Five Points Arts & Cultural District

Five Points Cultural Commission

Funding Received: 2015
Montgomery, AL
Funding Period: 1 year and 5 months
May 26, 2016

Last month, our lawyer for Five Point’s Cultural Commission said to me, 

“I’ve negotiated leases that took several weeks and some that took a month, but never one that took six months!” 

SIX MONTHS! Yep, you read that right. 

That’s how long it took to negotiate a ten year lease for two run down buildings at the center of our project. We just signed the lease a few weeks ago and work has already begun!

A 10 year lease. You read that right, too. 

The owner of these two buildings had no interest in selling his property or improving it. A long term lease allowed him to maintain ownership of his property and allowed us to achieve our desired change in the neighborhood without having to have the capital to purchase the buildings. The key to making this work is to ensure the lease amount is affordable enough to make money on the deal while also ensuring the lease runs long enough to recoup the cost of tenant improvements. In our case, 10 years was more than enough.

Our small non-profit is developing commercial properties in a low to mixed income neighborhood in Montgomery, Alabama. We are located in a racially and socio-economically diverse area and have a desire to create spaces where folks can interact and build relationships with neighbors whom they might otherwise never cross paths.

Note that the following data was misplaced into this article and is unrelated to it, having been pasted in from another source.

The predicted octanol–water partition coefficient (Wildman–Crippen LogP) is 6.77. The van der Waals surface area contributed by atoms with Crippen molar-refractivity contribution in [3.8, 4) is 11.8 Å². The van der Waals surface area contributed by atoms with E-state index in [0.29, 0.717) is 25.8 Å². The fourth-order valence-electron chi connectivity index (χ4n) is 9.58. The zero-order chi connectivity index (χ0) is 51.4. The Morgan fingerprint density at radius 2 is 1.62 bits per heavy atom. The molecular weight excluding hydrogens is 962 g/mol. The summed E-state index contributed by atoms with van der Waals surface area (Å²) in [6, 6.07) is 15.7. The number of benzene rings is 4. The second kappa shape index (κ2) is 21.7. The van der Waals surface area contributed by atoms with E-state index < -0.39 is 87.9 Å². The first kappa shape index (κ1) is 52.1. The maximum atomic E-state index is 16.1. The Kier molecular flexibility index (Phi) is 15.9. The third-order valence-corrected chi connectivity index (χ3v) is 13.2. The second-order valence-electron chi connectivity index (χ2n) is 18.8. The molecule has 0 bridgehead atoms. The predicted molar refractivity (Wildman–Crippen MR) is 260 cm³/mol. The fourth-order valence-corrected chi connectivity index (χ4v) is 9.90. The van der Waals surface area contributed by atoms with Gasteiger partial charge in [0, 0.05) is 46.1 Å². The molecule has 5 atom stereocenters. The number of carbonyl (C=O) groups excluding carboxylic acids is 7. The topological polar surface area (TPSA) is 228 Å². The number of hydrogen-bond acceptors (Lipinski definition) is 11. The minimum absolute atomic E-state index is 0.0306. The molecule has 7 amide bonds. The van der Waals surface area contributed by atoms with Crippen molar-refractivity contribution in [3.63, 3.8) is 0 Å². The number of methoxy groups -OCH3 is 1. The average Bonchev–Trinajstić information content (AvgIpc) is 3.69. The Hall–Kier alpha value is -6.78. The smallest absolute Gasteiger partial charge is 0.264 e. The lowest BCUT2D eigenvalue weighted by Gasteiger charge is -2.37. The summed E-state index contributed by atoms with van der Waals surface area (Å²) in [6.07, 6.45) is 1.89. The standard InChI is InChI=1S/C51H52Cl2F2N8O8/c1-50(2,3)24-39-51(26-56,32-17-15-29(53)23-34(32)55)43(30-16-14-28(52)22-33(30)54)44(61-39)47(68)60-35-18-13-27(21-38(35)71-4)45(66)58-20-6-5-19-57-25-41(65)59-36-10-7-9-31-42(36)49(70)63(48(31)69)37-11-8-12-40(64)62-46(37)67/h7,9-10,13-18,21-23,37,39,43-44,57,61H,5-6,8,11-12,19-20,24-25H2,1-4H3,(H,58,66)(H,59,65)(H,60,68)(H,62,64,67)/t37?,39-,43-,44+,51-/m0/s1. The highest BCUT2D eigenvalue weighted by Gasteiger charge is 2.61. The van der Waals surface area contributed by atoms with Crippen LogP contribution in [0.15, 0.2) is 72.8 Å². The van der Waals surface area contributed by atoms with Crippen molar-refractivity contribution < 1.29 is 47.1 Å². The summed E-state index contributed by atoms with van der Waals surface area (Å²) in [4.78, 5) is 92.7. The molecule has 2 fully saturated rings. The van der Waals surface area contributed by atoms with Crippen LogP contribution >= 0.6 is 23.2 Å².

A local foundation matched our ArtPlace funding bringing our working capital to $300,000. This allowed us to purchase an abandoned car garage for $25,000 and two other tax sale properties for $100 each. We then decided to pursue long-term leases with two other boarded up buildings on the same street.

What did we learn in the lease negotiation process?

  • There is always a way to make a deal work. You have to get creative, keep negotiating, and never give up if it’s important to your project.
  • Community Credibility is invaluable. The property owner asked around town about the credibility of our organization. If we had not been known, I don't know that he would have signed on.
  • Stuff happens, press on. The property owner was hospitalized for several months, extremely delaying our timeline and process.
  • You can write anything into a lease. Really, anything can be made legal as long as it is agreed to by both parties. In our case, this included the property owner putting up $60,000 for us to use to improve his properties. It also meant that we are taking on all liability and costs associated with the property during the lease period.
  • A good lawyer is worth every penny. You need one who is looking out for you and who can play hardball with the other party.
  • Look in unconventional places for inspiration. We found that traditional shopping mall leases were very similar to what we were looking to do. When was the last time you went to the mall?

What strategies have you used to obtain control of properties that you didn't own?